Two festival seasons have been held annually in Con Son Pagoda in the Chi Linh District of the northern province of Hai Duong.
The spring festival season originated on the 22nd day of the first lunar month in 1334 and marks the anniversary of the death of monk Huyen Quang, one of the founders of Truc Lam Zen Buddhism.
The autumn festival season begins on the 16th day of the eight lunar month, to mark the anniversary of the death of Nguyen Trai, a famous poet and politician during the Le Loi King in the 15th century. He wrote Binh Ngo Dai Cao, a declaration of freedom for the country.
The autumn festival was first held in 1962 and became an official national event in 1980 when Nguyen Trai was honoured as the Great Man of Culture by UNESCO.
Located 80km away from Ha Noi, Con Son Pagoda is known for its historic relics associated with the lives of many Vietnamese heroes and famous persons.
Tourists will be attracted to the charming mountains, rivers and forests that form the poetic and beautiful landscape.
Con Son Pagoda is one of three centres, Con Son, Yen Tu and Quynh Lam of Truc Lam Zen of the Tran dynasty in the 13th century. The pagoda was built between two mountain ranges, Phuong Hoang and Ky Lan, before the Tran dynasty and was restored and expanded under the Le dynasty in the 15th century.
Over the years Con Son Pagoda has become small and hidden under green trees. If tourists visit out of the festival seasons, they will find a very peaceful atmosphere.
Visitors will see many pine trees as they pass through the three-door gate and be fascinated by the old stone steles in the pagoda’s ground. The one on the right was autographed by King Tran Due Tong (1337-77) when he visited in 1373.
There are about 385 statues in the pagoda. Buddhist nun Tue Tam said that “some statues were created according to the portrait of famous monks and mandarins”.
During the French resistance war, the small statues and many objects for worship were hidden in the mountain.
According to the story, one night during a thunderstorm, the pagoda’s master monk could not sleep and decided to visit the statues in the next morning. When he arrived, he saw that the two unknown statues had been broken open to reveal two life-preserving amulets. They were identified as the great national hero Nguyen Trai and his concubine Nguyen Thi Lo.
The pagoda was recognised as a national heritage in 1962 and was then recorded as an important relic worth preserving 32 years later in 1994.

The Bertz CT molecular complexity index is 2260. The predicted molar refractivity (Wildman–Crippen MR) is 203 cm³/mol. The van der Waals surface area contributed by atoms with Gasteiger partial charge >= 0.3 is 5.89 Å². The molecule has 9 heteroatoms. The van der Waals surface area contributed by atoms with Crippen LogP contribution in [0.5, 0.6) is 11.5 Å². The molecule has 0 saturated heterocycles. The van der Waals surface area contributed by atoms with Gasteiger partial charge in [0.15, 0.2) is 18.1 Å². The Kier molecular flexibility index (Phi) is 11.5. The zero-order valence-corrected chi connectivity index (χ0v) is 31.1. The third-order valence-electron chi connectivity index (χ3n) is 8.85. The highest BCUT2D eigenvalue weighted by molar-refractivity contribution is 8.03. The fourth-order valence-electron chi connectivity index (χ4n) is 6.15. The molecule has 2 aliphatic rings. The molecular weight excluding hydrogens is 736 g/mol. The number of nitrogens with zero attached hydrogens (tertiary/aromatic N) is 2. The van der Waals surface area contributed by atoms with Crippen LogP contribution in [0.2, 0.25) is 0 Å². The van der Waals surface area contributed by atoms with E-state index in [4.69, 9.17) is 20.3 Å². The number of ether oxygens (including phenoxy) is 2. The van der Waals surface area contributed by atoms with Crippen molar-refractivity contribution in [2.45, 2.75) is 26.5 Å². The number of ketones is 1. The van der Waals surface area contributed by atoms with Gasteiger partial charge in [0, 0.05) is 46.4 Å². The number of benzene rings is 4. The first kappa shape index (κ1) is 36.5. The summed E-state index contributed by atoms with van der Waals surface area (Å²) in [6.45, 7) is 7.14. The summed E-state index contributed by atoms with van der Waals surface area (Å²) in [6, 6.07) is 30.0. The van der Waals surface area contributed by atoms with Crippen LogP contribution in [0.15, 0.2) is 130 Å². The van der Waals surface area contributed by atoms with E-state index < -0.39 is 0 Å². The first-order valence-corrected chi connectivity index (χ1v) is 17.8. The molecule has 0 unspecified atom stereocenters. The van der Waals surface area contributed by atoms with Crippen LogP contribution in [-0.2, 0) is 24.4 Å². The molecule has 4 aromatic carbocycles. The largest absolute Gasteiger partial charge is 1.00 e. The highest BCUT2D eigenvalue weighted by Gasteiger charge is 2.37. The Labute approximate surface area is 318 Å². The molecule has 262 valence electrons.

Dang Minh Tower, built with blue stones at the grave site of Huyen Quang monk, stands behind the pagoda. At the foot of the tower rests Pearl Well.
A wide path with ancient pine trees growing on both sides and footsteps leading to the peak of Ky Lan Mountain lies behind the grave tower.
Legends say that on the full moon night of the seventh lunar month, monk Huyen Quang received an omen about a water source. He went to the mountain and found a well containing fresh, cool water. Since then, the water in Pearl Well has been offered during rituals at the pagoda.
From Con Son Pagoda, it’s a 600-step climb up to the peak of Ky Lan Mountain. Bach Van (White Cloud) Shrine, where Nguyen Trai lived at the end of his life, is at the peak.
Next to the shrine is Ban Co Tien (fairy chessboard) and several other large flat stones called “immortal chessboards” by local residents. Local people were believed to have been travelling along the misty path to the peak when suddenly they heard human voices and laughter.
But all they found was a never-ending chessboard. They decided heavenly deities must have ridden clouds to Ky Lan Mountain to play chess.
The stone path down to the base of the mountain leads to Thach Ban (stone table), two large, smooth and flat rocks that sit beside the Con Son Spring. It is said that Nguyen Trai used to sit on these rocks to think and write poetry.
Next to Con Son Spring is a temple dedicated to Nguyen Trai that was built in 2000 and inaugurated in 2002 in celebration of his 600th birthday.
About 7km west of Con Son Pagoda in the valley of Rong Mountain is Kiep Bac Temple, the estate and garrisoning camp of Tran Hung Dao (1228-1300) after the first victory over the Yuan invaders in 1258. He was a brave general whose army defeated 500,000 Mongol invaders in the mid-1280s and he is now a revered Vietnamese folk hero.
Every year from the 15th to 20th day of the eighth lunar month, tens of thousands of people throughout the country attend the Kiep Bac Temple Festival.
The beautiful temple was built in 1300 where Tran Hung Dao is said to have died. It was built not only for the general, but also to honour other notabe members of his family.
Within the temple complex there’s a small exhibition on Tran Hung Dao’s exploits. The Tran Hung Dao Festival is held every year from the 18th to the 20th day of the eighth lunar month, which usually falls in October.
Con Son Pagoda and Kiep Bac Temple are two of three areas to be protected as special preserved areas in Hai Duong Province because of their cultural and historical significance, according to the chairwoman of the province, Nguyen Thi Minh.
The preservation plan needs an investment capital of VND1,600 billion, which will be mobilised from the local budget, tourism and economic sectors, Minh said. — VNS by Thuy Binh
Walk this way: Tourists attend Kiep Bac Temple Festival every year on the 15th to 20th day of the eighth lunar month. — File Photo
Make a wish: The water from Pearl Well is offered during rituals at the Con Son Pagoda.
Repository: Con Son Pagoda is known for its historic relics associated with the lives of many Vietnamese heroes. — VNA/VNS Photos Phuong Dong